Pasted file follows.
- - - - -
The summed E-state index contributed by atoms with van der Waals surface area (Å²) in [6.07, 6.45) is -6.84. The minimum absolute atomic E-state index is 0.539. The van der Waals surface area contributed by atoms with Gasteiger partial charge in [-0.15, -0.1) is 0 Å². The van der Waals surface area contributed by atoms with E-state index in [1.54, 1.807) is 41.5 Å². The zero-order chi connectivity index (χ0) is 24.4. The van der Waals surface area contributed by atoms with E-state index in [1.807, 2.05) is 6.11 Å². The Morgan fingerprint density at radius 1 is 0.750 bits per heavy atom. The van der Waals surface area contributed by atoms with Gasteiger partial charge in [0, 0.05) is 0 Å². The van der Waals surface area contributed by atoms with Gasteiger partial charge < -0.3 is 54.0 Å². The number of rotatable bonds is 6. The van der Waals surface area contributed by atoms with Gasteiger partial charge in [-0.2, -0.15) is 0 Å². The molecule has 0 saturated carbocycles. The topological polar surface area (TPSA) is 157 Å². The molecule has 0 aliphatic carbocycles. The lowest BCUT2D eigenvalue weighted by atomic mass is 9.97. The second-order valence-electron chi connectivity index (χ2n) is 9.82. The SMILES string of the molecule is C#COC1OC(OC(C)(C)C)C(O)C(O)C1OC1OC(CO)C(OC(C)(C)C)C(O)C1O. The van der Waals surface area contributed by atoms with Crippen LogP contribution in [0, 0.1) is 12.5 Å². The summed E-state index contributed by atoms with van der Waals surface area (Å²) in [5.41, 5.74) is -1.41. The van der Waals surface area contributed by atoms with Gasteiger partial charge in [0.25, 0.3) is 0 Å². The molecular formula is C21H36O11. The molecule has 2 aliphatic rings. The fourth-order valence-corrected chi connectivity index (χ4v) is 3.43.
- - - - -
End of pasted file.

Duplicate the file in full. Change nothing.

The summed E-state index contributed by atoms with van der Waals surface area (Å²) in [6.07, 6.45) is -6.84. The minimum absolute atomic E-state index is 0.539. The van der Waals surface area contributed by atoms with Gasteiger partial charge in [-0.15, -0.1) is 0 Å². The van der Waals surface area contributed by atoms with E-state index in [1.54, 1.807) is 41.5 Å². The zero-order chi connectivity index (χ0) is 24.4. The van der Waals surface area contributed by atoms with E-state index in [1.807, 2.05) is 6.11 Å². The Morgan fingerprint density at radius 1 is 0.750 bits per heavy atom. The van der Waals surface area contributed by atoms with Gasteiger partial charge in [0, 0.05) is 0 Å². The van der Waals surface area contributed by atoms with Gasteiger partial charge < -0.3 is 54.0 Å². The number of rotatable bonds is 6. The van der Waals surface area contributed by atoms with Gasteiger partial charge in [-0.2, -0.15) is 0 Å². The molecule has 0 saturated carbocycles. The topological polar surface area (TPSA) is 157 Å². The molecule has 0 aliphatic carbocycles. The lowest BCUT2D eigenvalue weighted by atomic mass is 9.97. The second-order valence-electron chi connectivity index (χ2n) is 9.82. The SMILES string of the molecule is C#COC1OC(OC(C)(C)C)C(O)C(O)C1OC1OC(CO)C(OC(C)(C)C)C(O)C1O. The van der Waals surface area contributed by atoms with Crippen LogP contribution in [0, 0.1) is 12.5 Å². The summed E-state index contributed by atoms with van der Waals surface area (Å²) in [5.41, 5.74) is -1.41. The van der Waals surface area contributed by atoms with Gasteiger partial charge in [0.25, 0.3) is 0 Å². The molecular formula is C21H36O11. The molecule has 2 aliphatic rings. The fourth-order valence-corrected chi connectivity index (χ4v) is 3.43.